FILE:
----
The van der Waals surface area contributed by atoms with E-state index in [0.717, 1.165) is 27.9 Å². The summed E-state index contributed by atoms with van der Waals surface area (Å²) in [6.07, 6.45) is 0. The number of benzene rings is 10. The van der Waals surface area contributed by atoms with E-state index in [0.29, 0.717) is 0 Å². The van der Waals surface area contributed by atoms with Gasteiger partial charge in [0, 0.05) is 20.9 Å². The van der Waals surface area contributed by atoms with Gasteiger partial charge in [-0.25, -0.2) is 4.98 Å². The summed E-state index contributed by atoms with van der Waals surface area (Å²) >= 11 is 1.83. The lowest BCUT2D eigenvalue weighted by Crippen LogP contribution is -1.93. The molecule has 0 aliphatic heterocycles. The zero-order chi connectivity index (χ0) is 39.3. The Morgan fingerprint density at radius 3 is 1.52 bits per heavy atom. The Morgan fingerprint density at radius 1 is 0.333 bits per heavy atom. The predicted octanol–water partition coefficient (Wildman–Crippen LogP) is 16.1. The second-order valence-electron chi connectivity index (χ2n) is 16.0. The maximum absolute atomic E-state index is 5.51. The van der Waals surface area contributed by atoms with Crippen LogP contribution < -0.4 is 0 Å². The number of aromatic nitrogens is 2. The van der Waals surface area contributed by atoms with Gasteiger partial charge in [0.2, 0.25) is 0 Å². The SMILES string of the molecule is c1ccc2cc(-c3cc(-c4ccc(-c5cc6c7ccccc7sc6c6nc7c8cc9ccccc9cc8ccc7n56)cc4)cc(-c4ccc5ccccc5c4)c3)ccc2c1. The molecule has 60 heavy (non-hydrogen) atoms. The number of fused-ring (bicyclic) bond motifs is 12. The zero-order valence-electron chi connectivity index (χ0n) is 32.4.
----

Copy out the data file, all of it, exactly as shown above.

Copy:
The van der Waals surface area contributed by atoms with E-state index in [0.717, 1.165) is 27.9 Å². The summed E-state index contributed by atoms with van der Waals surface area (Å²) in [6.07, 6.45) is 0. The number of benzene rings is 10. The van der Waals surface area contributed by atoms with E-state index in [0.29, 0.717) is 0 Å². The van der Waals surface area contributed by atoms with Gasteiger partial charge in [0, 0.05) is 20.9 Å². The van der Waals surface area contributed by atoms with Gasteiger partial charge in [-0.25, -0.2) is 4.98 Å². The summed E-state index contributed by atoms with van der Waals surface area (Å²) >= 11 is 1.83. The lowest BCUT2D eigenvalue weighted by Crippen LogP contribution is -1.93. The molecule has 0 aliphatic heterocycles. The zero-order chi connectivity index (χ0) is 39.3. The Morgan fingerprint density at radius 3 is 1.52 bits per heavy atom. The Morgan fingerprint density at radius 1 is 0.333 bits per heavy atom. The predicted octanol–water partition coefficient (Wildman–Crippen LogP) is 16.1. The second-order valence-electron chi connectivity index (χ2n) is 16.0. The maximum absolute atomic E-state index is 5.51. The van der Waals surface area contributed by atoms with Crippen LogP contribution < -0.4 is 0 Å². The number of aromatic nitrogens is 2. The van der Waals surface area contributed by atoms with Gasteiger partial charge in [0.2, 0.25) is 0 Å². The SMILES string of the molecule is c1ccc2cc(-c3cc(-c4ccc(-c5cc6c7ccccc7sc6c6nc7c8cc9ccccc9cc8ccc7n56)cc4)cc(-c4ccc5ccccc5c4)c3)ccc2c1. The molecule has 60 heavy (non-hydrogen) atoms. The number of fused-ring (bicyclic) bond motifs is 12. The zero-order valence-electron chi connectivity index (χ0n) is 32.4.